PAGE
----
It is established that warrantless searches are not per se unconstitutional, but may be justified so long as they are reasonable. (South Dakota v. Opperman (1976), 428 U.S. 364, 49 L.Ed.2d 1000, 96 S.Ct. 3092.) The constitutional proscription of unreasonable searches and seizures in the fourth amendment is coextensive with the scope of article I, section 6 of the 1970 Illinois Constitution. People v. Clark (1976), 65 Ill.2d 169, 357 N.E.2d 798.

• 1 When the officers viewed the loose ammunition in the car, it was a reasonable inference that firearms could also be present. (United States v. Prescott (5th Cir. 1979), 599 F.2d 103.) Knowing that the car would be towed to an unguarded location and "vulnerable to intrusion by vandals," the police acted reasonably in conducting their limited search and their seizure of the two guns from the opened suitcase. (Cady v. Dombrowski (1973), 413 U.S. 433, 37 L.Ed.2d 706, 93 S.Ct. 2523.) We believe that the search was justified on grounds of public safety and accordingly reverse that portion of the trial court's order suppressing the two handguns seized in the first search.

The State argues that the second search was justified as an inventory search of an impounded vehicle. A warrantless inventory search under proper circumstances is considered reasonable because it serves the threefold purpose of safeguarding the defendant's property, protecting the police from property claims, and protecting the police from potential danger. (South Dakota v. Opperman (1976), 428 U.S. 364, 49 L.Ed.2d 1000, 96 S.Ct. 3092.) An inventory search must be limited, however, to the purposes for which it is conducted. A crucial factor in determining the validity of an inventory search is whether the search is actually a pretext for concealing an investigatory motive. "Where the purpose of the search is exploratory in nature it will be deemed illegal and the evidence so found must be excluded." People v. Dennison (1978), 61 Ill. App.3d 473, 479, 378 N.E.2d 220, 224.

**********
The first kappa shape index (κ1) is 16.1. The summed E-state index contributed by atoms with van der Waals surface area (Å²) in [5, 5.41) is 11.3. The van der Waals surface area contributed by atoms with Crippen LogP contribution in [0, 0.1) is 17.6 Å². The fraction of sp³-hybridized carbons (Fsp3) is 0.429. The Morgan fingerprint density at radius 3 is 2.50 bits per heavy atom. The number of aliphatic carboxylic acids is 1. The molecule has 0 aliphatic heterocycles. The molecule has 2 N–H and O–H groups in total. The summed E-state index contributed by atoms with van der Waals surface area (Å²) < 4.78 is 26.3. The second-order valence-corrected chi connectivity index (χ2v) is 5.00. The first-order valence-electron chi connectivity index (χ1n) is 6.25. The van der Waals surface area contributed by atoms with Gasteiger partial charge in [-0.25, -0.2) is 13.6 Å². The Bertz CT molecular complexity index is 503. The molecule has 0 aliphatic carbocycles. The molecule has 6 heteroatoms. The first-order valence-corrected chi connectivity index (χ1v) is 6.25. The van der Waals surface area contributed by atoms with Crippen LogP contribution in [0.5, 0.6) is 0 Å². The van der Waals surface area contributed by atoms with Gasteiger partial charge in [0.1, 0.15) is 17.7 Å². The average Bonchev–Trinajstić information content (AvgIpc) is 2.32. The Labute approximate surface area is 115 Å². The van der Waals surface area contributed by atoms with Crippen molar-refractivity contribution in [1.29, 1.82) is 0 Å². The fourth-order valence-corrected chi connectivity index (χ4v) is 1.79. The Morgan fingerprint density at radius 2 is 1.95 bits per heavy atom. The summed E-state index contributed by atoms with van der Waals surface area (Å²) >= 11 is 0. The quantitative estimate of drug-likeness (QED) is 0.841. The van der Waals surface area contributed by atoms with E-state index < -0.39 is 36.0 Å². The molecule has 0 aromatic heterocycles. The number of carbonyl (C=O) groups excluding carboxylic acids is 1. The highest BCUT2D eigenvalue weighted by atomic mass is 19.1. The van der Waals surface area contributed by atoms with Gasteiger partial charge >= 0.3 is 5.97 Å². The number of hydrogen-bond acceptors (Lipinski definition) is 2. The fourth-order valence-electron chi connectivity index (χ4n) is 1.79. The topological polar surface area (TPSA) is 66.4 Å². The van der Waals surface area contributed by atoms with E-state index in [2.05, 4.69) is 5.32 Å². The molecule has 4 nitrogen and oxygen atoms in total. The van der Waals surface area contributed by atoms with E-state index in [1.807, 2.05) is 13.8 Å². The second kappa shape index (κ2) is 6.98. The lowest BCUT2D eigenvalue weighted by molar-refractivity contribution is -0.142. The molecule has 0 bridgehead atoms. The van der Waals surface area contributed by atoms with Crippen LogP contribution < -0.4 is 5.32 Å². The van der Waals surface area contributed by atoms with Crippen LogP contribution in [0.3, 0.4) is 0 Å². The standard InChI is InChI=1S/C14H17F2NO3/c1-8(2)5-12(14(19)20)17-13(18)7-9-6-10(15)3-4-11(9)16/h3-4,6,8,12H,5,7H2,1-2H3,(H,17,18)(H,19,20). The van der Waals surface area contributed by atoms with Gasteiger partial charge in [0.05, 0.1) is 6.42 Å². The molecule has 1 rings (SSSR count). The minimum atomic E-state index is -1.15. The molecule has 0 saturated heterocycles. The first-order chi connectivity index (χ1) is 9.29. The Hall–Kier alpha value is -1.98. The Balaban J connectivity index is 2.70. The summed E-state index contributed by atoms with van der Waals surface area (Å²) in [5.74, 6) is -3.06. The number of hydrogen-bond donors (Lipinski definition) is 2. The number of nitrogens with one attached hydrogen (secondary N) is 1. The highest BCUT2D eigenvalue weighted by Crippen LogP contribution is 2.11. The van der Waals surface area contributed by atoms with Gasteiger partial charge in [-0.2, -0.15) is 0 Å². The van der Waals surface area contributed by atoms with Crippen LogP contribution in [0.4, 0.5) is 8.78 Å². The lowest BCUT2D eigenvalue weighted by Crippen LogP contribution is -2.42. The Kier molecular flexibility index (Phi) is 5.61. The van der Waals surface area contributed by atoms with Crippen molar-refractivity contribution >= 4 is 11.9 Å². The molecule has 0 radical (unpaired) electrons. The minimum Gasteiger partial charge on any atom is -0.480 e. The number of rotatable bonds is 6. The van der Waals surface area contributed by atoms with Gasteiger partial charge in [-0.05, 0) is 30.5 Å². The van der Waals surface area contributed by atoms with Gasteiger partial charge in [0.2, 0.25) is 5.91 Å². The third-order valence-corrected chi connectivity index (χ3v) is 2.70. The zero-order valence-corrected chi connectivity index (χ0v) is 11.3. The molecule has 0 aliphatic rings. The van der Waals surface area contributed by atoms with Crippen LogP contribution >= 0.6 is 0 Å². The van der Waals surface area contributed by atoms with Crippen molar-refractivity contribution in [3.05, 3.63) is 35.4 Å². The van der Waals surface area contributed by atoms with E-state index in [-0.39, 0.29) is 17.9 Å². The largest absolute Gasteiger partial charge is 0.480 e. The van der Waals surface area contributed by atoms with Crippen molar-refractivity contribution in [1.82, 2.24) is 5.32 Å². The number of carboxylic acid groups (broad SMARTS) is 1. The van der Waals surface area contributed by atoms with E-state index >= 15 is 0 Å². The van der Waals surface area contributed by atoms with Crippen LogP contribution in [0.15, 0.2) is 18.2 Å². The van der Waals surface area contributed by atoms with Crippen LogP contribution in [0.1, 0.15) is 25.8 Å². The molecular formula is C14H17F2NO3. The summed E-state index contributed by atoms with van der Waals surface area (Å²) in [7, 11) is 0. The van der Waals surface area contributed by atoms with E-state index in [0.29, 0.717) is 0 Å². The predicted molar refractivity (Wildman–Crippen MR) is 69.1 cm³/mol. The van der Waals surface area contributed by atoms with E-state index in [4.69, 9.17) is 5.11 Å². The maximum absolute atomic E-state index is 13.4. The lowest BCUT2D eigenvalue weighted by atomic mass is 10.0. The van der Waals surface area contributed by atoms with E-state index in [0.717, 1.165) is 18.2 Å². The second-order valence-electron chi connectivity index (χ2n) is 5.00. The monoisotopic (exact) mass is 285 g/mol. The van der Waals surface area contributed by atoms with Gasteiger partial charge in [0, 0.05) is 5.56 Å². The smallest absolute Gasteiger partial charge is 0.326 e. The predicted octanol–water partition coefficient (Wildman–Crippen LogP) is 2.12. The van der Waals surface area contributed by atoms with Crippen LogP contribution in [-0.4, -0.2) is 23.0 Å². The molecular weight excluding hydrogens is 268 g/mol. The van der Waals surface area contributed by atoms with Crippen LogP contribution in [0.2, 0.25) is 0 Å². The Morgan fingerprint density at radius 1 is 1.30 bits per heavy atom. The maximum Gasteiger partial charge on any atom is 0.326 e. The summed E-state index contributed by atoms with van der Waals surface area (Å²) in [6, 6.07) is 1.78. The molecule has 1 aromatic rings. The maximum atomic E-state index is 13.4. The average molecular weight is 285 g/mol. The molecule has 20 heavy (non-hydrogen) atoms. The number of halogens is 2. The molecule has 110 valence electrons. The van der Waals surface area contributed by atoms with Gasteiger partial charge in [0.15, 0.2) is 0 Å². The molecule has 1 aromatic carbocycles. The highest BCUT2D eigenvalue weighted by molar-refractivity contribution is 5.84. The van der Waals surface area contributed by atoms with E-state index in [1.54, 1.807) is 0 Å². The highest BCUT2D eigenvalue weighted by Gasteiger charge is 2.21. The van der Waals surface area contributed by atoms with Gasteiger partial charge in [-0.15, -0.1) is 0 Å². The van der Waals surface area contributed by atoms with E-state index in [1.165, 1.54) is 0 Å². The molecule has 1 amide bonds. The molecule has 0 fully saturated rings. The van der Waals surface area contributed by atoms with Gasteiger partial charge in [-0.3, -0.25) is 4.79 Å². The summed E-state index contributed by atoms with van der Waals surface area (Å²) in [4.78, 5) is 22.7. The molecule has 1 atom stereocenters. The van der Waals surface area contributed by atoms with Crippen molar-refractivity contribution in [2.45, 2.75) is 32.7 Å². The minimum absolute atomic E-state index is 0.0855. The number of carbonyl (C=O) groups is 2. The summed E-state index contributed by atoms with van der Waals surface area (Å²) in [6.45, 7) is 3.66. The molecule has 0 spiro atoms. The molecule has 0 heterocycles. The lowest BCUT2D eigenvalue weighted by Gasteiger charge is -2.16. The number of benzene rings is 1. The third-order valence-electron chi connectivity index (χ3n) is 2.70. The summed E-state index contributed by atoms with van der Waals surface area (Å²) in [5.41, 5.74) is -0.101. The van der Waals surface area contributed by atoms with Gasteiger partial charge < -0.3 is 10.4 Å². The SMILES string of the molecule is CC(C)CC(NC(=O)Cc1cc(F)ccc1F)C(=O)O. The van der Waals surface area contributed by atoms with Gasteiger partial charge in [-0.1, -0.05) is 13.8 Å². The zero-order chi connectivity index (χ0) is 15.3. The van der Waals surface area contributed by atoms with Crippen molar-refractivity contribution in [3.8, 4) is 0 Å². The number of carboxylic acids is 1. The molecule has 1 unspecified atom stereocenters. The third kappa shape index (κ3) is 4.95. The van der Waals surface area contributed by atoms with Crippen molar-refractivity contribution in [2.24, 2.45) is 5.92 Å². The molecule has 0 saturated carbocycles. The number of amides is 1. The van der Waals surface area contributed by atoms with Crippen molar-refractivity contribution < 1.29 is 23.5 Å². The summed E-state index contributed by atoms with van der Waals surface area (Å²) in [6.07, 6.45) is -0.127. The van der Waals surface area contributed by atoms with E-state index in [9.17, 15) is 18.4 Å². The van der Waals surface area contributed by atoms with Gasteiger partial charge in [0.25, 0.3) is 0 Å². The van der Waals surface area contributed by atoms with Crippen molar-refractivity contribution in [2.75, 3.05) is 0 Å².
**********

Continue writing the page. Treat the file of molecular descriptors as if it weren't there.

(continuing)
The record before us reveals an investigatory motive on the part of the officers in conducting the second search. Trooper Garwood testified that it was State police policy to inventory the contents of a vehicle "at the scene" before it is towed when the driver is absent. Chief Bailey testified that after the car had been towed, the first two guns were matched to the robbery "[s]o we went back to [the] garage and searched the car some more." Chief Bailey's conclusion that there was some connection between the robbery and defendant's vehicle, accurate though it was, obviously premised the second search on an investigatory motive.

• 2 The accident occurred at approximately 6 p.m., and the second search was conducted approximately two hours later. The circumstances do not indicate that a search warrant could not have been sought, even though no application for one was made. "Inventory searches must be limited to effectuation of the recognized purposes for which they are conducted and they may not be used as a pretext for intrusive investigatory searches that would otherwise be impermissible." (United States v. Prescott (5th Cir. 1979), 599 F.2d 103, 105.) We are not convinced that the second search was made for the purpose of safeguarding defendant's property or protecting the police from physical danger or property claims. We find that the manifest weight of the evidence supports the trial court's apparent determination that the search was not an inventory. Therefore, that portion of the trial court's order suppressing the fruits of the second search is affirmed.

The decision of the Circuit Court of Montgomery County is affirmed in part and reversed in part and this cause is remanded for proceedings consistent with this opinion.

Affirmed in part; reversed in part; remanded.

SPOMER and HARRISON, JJ., concur.